In the Mid fourteenth century, with Petrarch, an awareness arose in Italian humanist circles not only of the decline of civilization that accompanied the fall of ROME, which had never been in question, but also of Classical (that is, “Roman”) cultural revival in their own time. Petrarch referred to the decline as a time of “darkness”, a time of almost unrelieved ignorance – this first articulation of the idea of “The dark Ages” being, clearly, a negative one (1337-1348). Soon Boccaccio (1348-1353) and others applied this concept to the history of art, although in an unsystematic way, most notably in regard to Giotto (1276/75-1337).
Flavio Biondo came to see the interval between the Empire and their own time as a distinct period and gradually formalized with terms such as media
tempestas (1469), media aetas (1518), media tempora (1531). The actual term medium aevum is first found at least by 1604; with the English equivalent appearing immediately afterwards with ‘Middle Ages’ by Henry Spelman In 1616. In regard to the historiography of medieval art these developments
took heir definitive form in the work of Vasari, considered by some to be the founder of modern art history. Vasari is, perhaps, most notoriously known among medievalists for his characterization of what is now called Gothic architecture as an invention of the Goths who “filled all Italy with these damnable buildings” What was to Vasari only too ubiquitous, Gothic, was to many others now in danger of being lost.
This idea of the Gothic art and architecture was the cause of a lost of great part of this culture. John Leland generally described not as the first medieval art historian (in England), but as the first modern English antiquary. After the Dissolution of the Monasteries in 1534, John Leland undertook a project with the King’s support to research the libraries of all the monasteries and colleges of England. Leland, who had been in Holy Orders and had been appointed Henry’s librarian around 1530, was an antiquarian. His antiquarian proposal, however seems to have received an urgent impetus from the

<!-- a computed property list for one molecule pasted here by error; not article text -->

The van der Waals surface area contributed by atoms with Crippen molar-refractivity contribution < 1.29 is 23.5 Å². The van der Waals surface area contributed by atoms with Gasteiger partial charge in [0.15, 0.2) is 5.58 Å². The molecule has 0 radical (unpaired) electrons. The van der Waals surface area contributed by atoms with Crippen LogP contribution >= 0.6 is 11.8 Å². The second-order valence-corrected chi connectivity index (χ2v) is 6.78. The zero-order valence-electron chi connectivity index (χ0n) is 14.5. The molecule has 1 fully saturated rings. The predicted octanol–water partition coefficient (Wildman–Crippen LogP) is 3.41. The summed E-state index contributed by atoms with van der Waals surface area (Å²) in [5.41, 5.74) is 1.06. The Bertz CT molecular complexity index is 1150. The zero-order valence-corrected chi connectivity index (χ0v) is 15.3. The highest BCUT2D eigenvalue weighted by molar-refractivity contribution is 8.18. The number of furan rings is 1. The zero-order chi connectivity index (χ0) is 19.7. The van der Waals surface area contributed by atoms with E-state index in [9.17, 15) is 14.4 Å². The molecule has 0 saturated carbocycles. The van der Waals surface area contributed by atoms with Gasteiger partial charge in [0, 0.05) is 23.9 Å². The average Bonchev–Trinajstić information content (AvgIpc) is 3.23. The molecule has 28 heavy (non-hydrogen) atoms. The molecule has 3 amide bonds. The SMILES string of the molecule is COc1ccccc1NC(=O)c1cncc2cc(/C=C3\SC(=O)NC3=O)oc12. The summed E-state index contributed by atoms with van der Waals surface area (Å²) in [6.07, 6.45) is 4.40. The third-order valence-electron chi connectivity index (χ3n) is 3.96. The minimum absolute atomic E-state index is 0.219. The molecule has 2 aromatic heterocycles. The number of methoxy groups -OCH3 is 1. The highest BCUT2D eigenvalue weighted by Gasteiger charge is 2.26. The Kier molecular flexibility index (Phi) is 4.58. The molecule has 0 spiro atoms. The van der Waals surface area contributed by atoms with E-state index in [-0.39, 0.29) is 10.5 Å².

Dissolution, of which he approved but whose destruction of the ancient libraries he deeply regretted. In the end, this already daunting project
expanded its goals to include everything from libraries to inscriptions, important buildings, artistic remains, coins, and geography, in both England and Wales. The result is considered to be a significant innovation in antiquarian method, even if an uncritical one. His extensive notes were widely known to the next generation of antiquaries who used them. These were finally published in nine volumes from 1710 to 1712 as the Itinerary. Two scholars of Leland were William Camden and Robert Bruce Cotton. Camden built upon Leland’s manuscript notes to produce what Leland never managed: a comprehensive antiquarian study of England. Cotton was a great antiquarian and collector who is known to every medieval art historian from cataloguing of his famous manuscript collection according to the Classical busts, particularly of Roman emperors, that stood on top of the bookcases that housed the manuscripts. (and many of these today are in British Library). In the XVII century the attention to medieval and Gothic art was iscussed by anti
ries, scholars and historians. The catacombs of Rome were rediscovered in 1578 and the volume by Antonio Bosio Roma Sotterranea was published in 1632-34. in 1643 was published the volume Acta Sa
nctorum, in 1668-1701 was published the volume Acta SS. Ordinis Sancti Benedicti, and in 170-1739 the Annales Ordinis Sancti Benedicti. These quickly became part of the essential foundation for medieval studies for generations of scholars. In 1711 Joseph Addison introduced the philosophical concept of SUBLIME into the discussion of the architecture, a concept that distinguished between the traditional concept of beauty (as understood from the principles of Classical art) and awe (Sublime). Generally this new